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Stone, Laurie—The Village Voice
Stone, Laurie. "Repetition Compulsion." The Village Voice (February 24, 1998): 139.

You can almost smell the pot seeping out from the vitrines, weed that filled lungs and wafted over mimeo machines as they churned out purple-colored, overinked chronicles of living on the cheap. In their expansive, joyous exhibit A Secret Location on the Lower East Side: Adventures in Writing, 1960-1980, curators Rodney Phillips and Steven Clay get about as crazy as you can amid the staid corridors of the 42nd Street Library. In scores of little magazines, snapshots, personal reminiscences, and a videotape, the show offers a Proustian hit of youthful exuberance, a glance at a time when artists built a community apart from the imprimatur of the academy.

On one wall, in a painting by George Schneeman, 12 naked artists level impish gazes. A videotape flashes Ted Berrigan eating lunch at a greasy spoon that serves "meatballs on rye for 75 cents." The 'hood was downtown, because it accommodated weirdness and you could live on practically nothing. At the center was the Poetry Project at St. Mark's Church, where, on the second floor, sat a mimeo machine.  The show peepholes into the origins and eccentricities of the writers' rags. The night Ed Sanders decided to start Fuck you/ A Magazine of the Arts, he was at a bar on 2nd and B, having just seen a film by Jonas Mekas. Anne Waldman, one of the editors of The World, recalls how a sociologist friend wrangled funding for the magazine out of a grant to "benefit alienated youth on the Lower East Side."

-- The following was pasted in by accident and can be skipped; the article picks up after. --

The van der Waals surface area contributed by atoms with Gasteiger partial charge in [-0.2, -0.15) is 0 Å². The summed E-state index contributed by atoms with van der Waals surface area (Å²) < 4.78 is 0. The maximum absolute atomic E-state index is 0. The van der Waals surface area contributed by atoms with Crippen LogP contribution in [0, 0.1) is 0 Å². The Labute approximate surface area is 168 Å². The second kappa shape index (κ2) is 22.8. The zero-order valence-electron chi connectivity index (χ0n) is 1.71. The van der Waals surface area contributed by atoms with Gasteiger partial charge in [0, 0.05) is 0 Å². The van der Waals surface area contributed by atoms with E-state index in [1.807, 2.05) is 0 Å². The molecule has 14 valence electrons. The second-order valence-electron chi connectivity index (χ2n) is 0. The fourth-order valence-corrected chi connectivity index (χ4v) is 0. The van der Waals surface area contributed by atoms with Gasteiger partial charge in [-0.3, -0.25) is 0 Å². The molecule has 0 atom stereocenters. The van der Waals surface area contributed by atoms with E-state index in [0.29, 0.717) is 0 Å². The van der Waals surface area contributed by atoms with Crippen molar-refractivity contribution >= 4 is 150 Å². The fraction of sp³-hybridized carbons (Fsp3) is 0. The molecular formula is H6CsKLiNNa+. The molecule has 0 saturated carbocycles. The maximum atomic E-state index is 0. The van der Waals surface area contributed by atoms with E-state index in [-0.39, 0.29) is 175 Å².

The writing in the littles was experimental, performance-based, and doggishly snuffling after daily life. LeRoi Jones was one of the rare minorities on the scene and Waldman, Diane di Prima, Carol Berge, and Bernadette Mayer among the scant women. It was mostly a riot of shaggy, libidinal white boys. But today's creators of zines and Web sites—though with far more access to the zeitgeist than their predecessors—still borrow inspiration from this early need to seize the reins of publishing and have their say: raw, impolite, and without translation.

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